Melbourne, Australia is internationally known for its street art and its trams. Melbourne Street Art 86 imagines Melbourne's 86 tram route as though it were a giant open air gallery of street art with its own regular tram service. The pages in the dark blue side bar below have photos of street art by the suburbs the tram passes through. Locations are noted by tram stop, street location and also on maps of the area that can be downloaded or printed. Other Melbourne suburbs rich in street art are also featured.
Friday, February 15, 2013
Desktop street art
I am not an artist, but I was to some degree many years ago when I drew quite regularly, did many illustrations and painted in watercolour and some in oils. Later I worked as a computer graphic artist for a number of years. While I was mostly doing various types of corporate design and animation, I did a fair amount of experimenting artistically with the computer graphics software of the time, during after work hours and lunchtimes.
One of the reasons I suspect I was drawn to street art is that it reminded me a lot of the sort of work I did on those early computer graphics systems (this is the late 1980s and early 90s I am talking about). The early systems I used were 8bit, which only allowed you 256 colours, but you could create vignettes of 10-15 colours at a time and use shapes filled with these to create an illusion of shading. The later systems were full 24 bit or 32bit, as all paint software is these days. On those more sophisticated systems you had airbrush tools, which are in many ways similar to the aerosols paints most street artists use.
The other similarity is that the colours on a computer screen are luminous, as is the paint used in many street art pieces. I suspect this is because some of the paint they use is fluorescent - fluorescent paint includes particles whose molecules are 'excited by some spectrum of the suns rays and actually give off visible light. So when some street art looks as though it glows in sunlight, it probably actually is.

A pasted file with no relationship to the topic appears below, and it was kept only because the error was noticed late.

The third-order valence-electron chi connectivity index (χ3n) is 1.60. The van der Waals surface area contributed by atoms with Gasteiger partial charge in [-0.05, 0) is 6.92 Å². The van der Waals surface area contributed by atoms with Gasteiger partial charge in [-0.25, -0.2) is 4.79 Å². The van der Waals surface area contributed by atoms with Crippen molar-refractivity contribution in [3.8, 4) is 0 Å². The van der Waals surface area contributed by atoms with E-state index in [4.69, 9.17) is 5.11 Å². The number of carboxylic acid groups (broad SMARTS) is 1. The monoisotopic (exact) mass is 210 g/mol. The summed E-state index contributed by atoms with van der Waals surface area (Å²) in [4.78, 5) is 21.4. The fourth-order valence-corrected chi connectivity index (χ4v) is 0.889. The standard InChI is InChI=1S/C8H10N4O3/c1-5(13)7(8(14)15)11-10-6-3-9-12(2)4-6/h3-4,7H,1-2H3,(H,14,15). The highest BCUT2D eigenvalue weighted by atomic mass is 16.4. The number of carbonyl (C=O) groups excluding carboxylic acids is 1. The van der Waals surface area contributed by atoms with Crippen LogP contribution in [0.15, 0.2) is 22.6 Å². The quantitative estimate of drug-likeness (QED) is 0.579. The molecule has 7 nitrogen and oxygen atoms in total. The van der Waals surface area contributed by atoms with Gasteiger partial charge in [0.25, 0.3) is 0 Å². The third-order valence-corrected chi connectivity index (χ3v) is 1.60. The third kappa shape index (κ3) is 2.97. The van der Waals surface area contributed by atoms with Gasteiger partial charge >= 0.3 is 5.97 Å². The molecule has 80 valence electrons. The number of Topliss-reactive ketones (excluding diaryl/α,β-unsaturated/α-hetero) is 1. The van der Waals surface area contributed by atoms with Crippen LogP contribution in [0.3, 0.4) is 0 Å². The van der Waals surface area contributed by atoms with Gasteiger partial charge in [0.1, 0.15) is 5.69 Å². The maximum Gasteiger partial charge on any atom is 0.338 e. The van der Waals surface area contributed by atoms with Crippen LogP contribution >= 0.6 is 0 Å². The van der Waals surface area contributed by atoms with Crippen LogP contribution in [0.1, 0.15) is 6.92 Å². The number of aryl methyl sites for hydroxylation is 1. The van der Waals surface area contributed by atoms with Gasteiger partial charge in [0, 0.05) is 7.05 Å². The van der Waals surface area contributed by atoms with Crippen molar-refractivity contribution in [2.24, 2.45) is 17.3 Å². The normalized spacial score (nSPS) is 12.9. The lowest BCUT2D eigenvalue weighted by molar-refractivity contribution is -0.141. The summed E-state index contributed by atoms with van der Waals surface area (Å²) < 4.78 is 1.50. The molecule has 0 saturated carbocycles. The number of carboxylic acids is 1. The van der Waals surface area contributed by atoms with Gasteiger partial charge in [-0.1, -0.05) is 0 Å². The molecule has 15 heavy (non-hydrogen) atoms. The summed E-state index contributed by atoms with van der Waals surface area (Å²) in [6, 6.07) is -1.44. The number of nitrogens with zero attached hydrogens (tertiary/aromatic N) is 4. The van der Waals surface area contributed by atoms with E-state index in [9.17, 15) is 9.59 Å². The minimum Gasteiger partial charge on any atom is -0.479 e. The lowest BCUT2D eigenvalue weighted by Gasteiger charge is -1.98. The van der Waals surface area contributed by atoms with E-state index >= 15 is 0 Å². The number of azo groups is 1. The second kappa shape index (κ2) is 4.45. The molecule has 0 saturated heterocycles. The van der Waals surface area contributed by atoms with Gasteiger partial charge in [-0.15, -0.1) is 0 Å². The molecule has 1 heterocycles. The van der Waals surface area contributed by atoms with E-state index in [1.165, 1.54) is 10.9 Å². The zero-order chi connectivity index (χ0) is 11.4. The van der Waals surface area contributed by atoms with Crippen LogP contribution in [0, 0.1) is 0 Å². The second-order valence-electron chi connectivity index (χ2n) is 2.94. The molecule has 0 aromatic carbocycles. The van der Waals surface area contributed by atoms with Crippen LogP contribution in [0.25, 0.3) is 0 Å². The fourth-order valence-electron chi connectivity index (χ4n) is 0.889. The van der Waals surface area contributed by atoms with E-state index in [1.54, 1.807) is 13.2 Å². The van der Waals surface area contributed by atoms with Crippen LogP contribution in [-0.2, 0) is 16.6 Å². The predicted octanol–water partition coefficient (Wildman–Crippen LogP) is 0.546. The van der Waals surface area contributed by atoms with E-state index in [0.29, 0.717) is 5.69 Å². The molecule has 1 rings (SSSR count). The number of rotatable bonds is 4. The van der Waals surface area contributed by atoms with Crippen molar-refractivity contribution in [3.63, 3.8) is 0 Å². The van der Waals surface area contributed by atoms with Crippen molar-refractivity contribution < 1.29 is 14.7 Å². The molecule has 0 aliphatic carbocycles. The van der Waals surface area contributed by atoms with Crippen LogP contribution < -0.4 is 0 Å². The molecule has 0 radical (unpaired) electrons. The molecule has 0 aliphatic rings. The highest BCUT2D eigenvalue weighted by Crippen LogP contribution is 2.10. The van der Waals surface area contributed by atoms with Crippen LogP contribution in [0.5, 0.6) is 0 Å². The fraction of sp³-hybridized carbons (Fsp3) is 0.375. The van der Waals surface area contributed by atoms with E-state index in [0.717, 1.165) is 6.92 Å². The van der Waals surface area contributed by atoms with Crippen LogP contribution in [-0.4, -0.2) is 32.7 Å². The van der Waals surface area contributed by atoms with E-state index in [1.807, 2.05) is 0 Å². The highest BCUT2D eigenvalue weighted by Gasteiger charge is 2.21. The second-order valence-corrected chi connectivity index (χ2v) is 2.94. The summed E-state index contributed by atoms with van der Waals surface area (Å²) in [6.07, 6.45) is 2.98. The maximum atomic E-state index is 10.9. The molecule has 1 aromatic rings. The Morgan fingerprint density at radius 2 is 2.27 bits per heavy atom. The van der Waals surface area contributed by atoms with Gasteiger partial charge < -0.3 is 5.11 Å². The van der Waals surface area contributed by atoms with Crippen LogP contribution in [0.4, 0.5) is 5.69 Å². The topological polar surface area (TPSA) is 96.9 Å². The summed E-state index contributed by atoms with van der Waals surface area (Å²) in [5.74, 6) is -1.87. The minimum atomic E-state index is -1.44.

Having spent many hours photographing and 'curating' street art on this site, I was curious to see what happened when I tried to envisage some art of my own, using some of the 'vocabulary' of the work I have seen.
I sat down at lunchtime today and freeform sketched a few ideas. The page is shown below.
I have now spent a bit of time working up some rough colour versions of the ideas I had sketched.
Here, for better or worse, they are.
The first one started out as a idea for a solar system like an eye and I had sketched an eyebrow above it on the sheet above. The tears came quite spontaneously after I created the basic shapes. Once I had added them it seems natural somehow to evolve the entire thing into a kind of cosmic face.
The end result is too dark really, but seems reminiscent of the work of James Reka, which I often enjoy when I come across it.
But I came back to it a bit later in evening and tried some other variations, until I ended up with something much less elaborate.
I think this is a kind of play on ancient Greek architecture and the fascination of some anceint philosophers with geometric forms. It also perhaps echoes the cartoon like characters that often accompany the elaborate calligraphic names street artists uses. I didn't have time to create something that elaborate though.
Here is a version that is simpler...
This seems to echo the stencil form in street art, but I suppose if you were to actually create something like this on a wall, you could actually glue real dirt and a pair of scissors to the piece.